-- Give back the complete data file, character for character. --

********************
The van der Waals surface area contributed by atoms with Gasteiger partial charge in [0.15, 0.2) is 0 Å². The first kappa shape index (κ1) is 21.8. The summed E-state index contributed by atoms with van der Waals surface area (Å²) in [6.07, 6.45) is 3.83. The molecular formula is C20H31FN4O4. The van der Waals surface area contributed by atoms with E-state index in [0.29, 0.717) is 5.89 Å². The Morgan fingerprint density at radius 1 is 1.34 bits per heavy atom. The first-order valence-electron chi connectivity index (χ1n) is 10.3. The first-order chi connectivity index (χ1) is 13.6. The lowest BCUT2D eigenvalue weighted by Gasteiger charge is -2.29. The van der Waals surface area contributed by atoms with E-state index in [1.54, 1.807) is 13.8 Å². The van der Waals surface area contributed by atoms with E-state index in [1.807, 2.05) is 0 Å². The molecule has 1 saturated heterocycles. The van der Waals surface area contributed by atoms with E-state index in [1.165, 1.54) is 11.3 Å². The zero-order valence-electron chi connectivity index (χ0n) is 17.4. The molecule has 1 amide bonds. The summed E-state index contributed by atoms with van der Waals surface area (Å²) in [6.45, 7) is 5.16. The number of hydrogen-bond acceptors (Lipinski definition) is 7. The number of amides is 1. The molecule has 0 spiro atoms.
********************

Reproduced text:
The van der Waals surface area contributed by atoms with Gasteiger partial charge in [0.15, 0.2) is 0 Å². The first kappa shape index (κ1) is 21.8. The summed E-state index contributed by atoms with van der Waals surface area (Å²) in [6.07, 6.45) is 3.83. The molecular formula is C20H31FN4O4. The van der Waals surface area contributed by atoms with E-state index in [0.29, 0.717) is 5.89 Å². The Morgan fingerprint density at radius 1 is 1.34 bits per heavy atom. The first-order valence-electron chi connectivity index (χ1n) is 10.3. The first-order chi connectivity index (χ1) is 13.6. The lowest BCUT2D eigenvalue weighted by Gasteiger charge is -2.29. The van der Waals surface area contributed by atoms with E-state index in [1.54, 1.807) is 13.8 Å². The van der Waals surface area contributed by atoms with E-state index in [1.807, 2.05) is 0 Å². The molecule has 1 saturated heterocycles. The van der Waals surface area contributed by atoms with E-state index in [1.165, 1.54) is 11.3 Å². The zero-order valence-electron chi connectivity index (χ0n) is 17.4. The molecule has 1 amide bonds. The summed E-state index contributed by atoms with van der Waals surface area (Å²) in [6.45, 7) is 5.16. The number of hydrogen-bond acceptors (Lipinski definition) is 7. The number of amides is 1. The molecule has 0 spiro atoms.